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Te Kura Kaupapa Māori o Ngati Kahungunu o Te Wairoa

  • Completion:
    April 2014
  • Value:
  • Client:
    Ministry of Education
The Te Kura Kaupapa Māori o Ngati Kahungunu o Te Wairoa project entailed the new build of a year 1 to 13 Kura on the site of an existing operational Kura. The school had been planning a purpose-built facility for two decades, and was currently housed in an old primary school.
The aim was to create advanced ‘modern learning environments’ with vibrant and well-connected learning spaces through the use of new building materials and technologies. Flexible teaching spaces need to support various teaching methods, while specialist teaching spaces and equipment must be suitable for numerous subjects. Providing spaces which can be used by the school and the community alike is a key objective in this isolated area. The architecture also needs to engage with the unique landscape and history of Wairoa and its people.

The building’s senior and junior wings contain open-plan teaching spaces, break out rooms, hard and soft technology areas, a library and staff room around a central multi-purpose hall/gym/performance space. Project management scope included design management and construction management through to completion. Construction progressed in two stages, with second stage demolition and asbestos removal during the school holidays.

The Kura is positioned on ley lines to key culturally significant features such as mountain, river, sea and sun and the two learning wings wrap around the central court yard to provide a central play/performance/student interaction space. Environmentally sustainable design features have been incorporated, from rainwater harvesting to solar power generation and passive ventilation for summer cooling.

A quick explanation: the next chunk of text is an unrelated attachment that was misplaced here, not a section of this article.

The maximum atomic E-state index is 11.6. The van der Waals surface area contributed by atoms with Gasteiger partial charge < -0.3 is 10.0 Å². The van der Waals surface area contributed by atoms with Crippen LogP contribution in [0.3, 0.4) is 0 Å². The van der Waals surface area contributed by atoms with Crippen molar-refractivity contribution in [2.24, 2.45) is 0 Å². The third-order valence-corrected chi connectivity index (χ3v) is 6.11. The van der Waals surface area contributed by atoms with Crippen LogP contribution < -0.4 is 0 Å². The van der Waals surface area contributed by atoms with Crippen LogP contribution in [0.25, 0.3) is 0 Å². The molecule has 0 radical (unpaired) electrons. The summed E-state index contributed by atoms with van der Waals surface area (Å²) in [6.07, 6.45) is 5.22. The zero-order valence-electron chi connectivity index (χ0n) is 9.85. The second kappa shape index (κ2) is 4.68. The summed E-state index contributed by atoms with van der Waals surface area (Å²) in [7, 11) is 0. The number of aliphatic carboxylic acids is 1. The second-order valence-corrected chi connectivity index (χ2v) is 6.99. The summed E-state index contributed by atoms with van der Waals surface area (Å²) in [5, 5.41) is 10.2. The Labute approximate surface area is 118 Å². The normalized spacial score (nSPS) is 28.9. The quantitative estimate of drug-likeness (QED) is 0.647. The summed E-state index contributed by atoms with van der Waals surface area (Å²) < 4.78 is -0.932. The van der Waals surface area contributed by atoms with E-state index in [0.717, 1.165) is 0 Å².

There were a number of challenges associated with the full immersion Kura (only Maori spoken) not least its unique Iwi protocols (no women allowed on site until the building is blessed). It is sited on swampy soils with a high water table, requiring a raft foundation to mitigate settlement. The construction site was also 10 metres from a fully operational school so safety was paramount, and contractors’ behaviour was carefully managed.

Wairoa’s remote location meant careful planning around materials and resourcing, in addition to easily operated services. A diesel boiler is used to heat water for underfloor heating.

RDT Pacific was first choice to manage the build as John Meredith has built a strong relationship over numerous projects with the Ministry of Education’s project director, and his ability to work within in a small community and an operational decile 1 school environment. Although not fluent in Te Reo, John’s experience with other Kura projects and managing several new builds within operational schools enabled him to understand the project’s unique cultural and requirements.

Whanau, students and teachers are thrilled with the school’s colourful, open plan layout, and feel that the facility marks an equally bright new chapter in the community’s education.

Designed by RTA Studio, the school has been recognised in the following awards:

  • 2015 World Architecture Festival Finalist: Schools – Completed Buildings Category
  • 2016 NZIA Gisborne Hawkes Bay Architecture Award – Education Category
  • 2016 NZIA Resene Colour Award
  • 2016 Resene Total Colour Awards Colour Maestro – Education
  • 2016 New Zealand Architecture Award – Education Category
  • 2016 NZIA Ted McCoy Award